PREŠOV- Behind a veil of secrecy which has left many local people unaware of the changes, the Movement for a Democratic Slovakia (HZDS) replaced virtually the entire party leadership in the Prešov region during the month of November. At a special regional session, under the close supervision of such prominent HZDS members as Tibor Cabaj, Chairman of the HZDS deputies club, and the party's Deputy Chairman Arpád Matejka, the former regional leadership submitted their resignations and replacements were elected.
Among those to resign were the regional board's chairman Igor Urban, deputy chairmen Anton Lamanec and Andrej Fedor, as well as regional and district office heads, respectively Peter Chudík and Jozef Gruška. All cited personal reasons for their decisions.
Held in the 1980s Communist Party headquarters in Prešov, the meeting lasted four and a half hours and led one local newspaper to write, "The ruling movement is meeting behind locked doors like a group of plotters. Do they have something to hide?"
It is unofficially acknowledged that the sweeping changes are due to HZDS's falling support in the Prešov region, which is already the lowest in the country at 19.7 percent. Jozef Kučma, Vice President of the opposition Slovak Democratic Coalition (SDK) in the region alleged that avoiding handing out parts of the privatization cake may have caused the personnel storm. "Everywhere SDK has a higher preference [than the HZDS], the HZDS has called off their regional managers because they cared more for their privatization projects than for HZDS policies."
Some party insiders claim that the replacements will not last long because the recently-sacked leadership has itself only been in office since 1995, when it replaced the founding members of HZDS in Prešov after accusing them of embezzlement.
"They made this orchestrated step in order to have unlimited power and control over privatization in the region," said Ľubomír Bilišňanský, one of the party managers sacked two years ago.
Ever since, the group of expelled members has been successfully operating under the name Regional Association Šariš and is increasingly haunting the HZDS in the region. Led by Igor Máthé, currently the National Property Fund's Supervisory Board Chairman, the group claims to be an alternative to the HZDS.
"We founded the Association on the principle of absolute democracy, in line with the rules of HZDS," claimed Bilišňanský, the Association's Secretary. "The goal was to stop the departure of HZDS members, intensify work in villages and secure an increase in membership, so that the HZDS in our district would no longer lose the position which we had achieved in the elections."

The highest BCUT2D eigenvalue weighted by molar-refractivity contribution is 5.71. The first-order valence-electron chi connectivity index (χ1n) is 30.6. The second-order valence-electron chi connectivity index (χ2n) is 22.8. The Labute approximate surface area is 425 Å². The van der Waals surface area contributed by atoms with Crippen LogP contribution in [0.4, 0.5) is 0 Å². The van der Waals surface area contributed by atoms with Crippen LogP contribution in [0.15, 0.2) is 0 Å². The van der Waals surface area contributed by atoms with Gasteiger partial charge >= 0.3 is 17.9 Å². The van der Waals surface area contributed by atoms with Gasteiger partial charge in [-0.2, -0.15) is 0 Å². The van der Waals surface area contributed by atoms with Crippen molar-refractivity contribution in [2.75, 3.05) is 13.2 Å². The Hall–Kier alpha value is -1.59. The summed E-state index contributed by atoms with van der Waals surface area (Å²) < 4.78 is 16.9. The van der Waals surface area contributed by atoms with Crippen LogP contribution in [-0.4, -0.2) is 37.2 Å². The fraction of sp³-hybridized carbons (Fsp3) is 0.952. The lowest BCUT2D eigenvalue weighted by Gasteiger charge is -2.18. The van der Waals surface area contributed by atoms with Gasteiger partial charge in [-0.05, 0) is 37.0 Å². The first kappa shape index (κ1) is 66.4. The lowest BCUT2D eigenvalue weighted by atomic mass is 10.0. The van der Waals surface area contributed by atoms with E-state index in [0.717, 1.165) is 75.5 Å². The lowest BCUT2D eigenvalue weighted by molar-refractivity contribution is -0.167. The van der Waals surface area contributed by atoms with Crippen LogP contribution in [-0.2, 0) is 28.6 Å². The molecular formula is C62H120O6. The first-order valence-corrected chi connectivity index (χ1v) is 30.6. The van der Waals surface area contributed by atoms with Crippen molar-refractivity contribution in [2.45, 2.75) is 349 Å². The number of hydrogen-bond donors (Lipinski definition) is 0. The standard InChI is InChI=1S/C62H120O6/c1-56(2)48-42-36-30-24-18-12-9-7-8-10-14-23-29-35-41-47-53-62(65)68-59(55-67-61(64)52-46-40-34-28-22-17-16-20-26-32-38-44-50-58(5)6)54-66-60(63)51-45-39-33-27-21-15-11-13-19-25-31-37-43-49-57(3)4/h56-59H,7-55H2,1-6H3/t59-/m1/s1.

But in fact, the HZDS has only seven out of sixty representatives in the Prešov municipal council. Opponents of the HZDS claim that new state administration regions, in force since 1996, were simply a means to make up for the general lack of HZDS support in self-administrated municipalities. It is widely believed and documented that regional administration officials were told to join HZDS if they wanted to keep their jobs. The ones who resisted were replaced by people loyal to the current ruling coalition.
However, it seems that not much has changed in the way of HZDS officials' thinking. "I say, and always have said it openly," stated František Horal, the newly-appointed regional chairman of HZDS, "that the biggest trouble is when the movement appoints its own people and the people turn out to be buffoons. I prefer a person who is loyal to this government and a professional at the same time because I have him in my hands a little bit, in the good sense of the word."
Horal said the reasons for the replacements were that they wanted new blood and new ideas in the posts. "We'd like to revive and radicalize our work by this replacement. It's a constant which is not going to leave Prešov that here is high rate of unemployment, little development, a [high] proportion of the Romany population and other factors."
But local HZDS supporters who are aware of the changes doubt that appointing new regional party bosses will improve the party's image. "They are new people", said one female resident of Prešov. "Maybe they can make a difference, but I don't know them."
Bilišňanský agreed. "The new leadership is faced with a lot of blood and sweat if it wants to achieve the same results as we had before, i.e. if it wants to exceed the magic limit of 30 percent support. Unless they take the Regional Association Šariš seriously, I really doubt they have any chance to succeed."
18. Dec 1997 at 0:00 | Robin Rigg and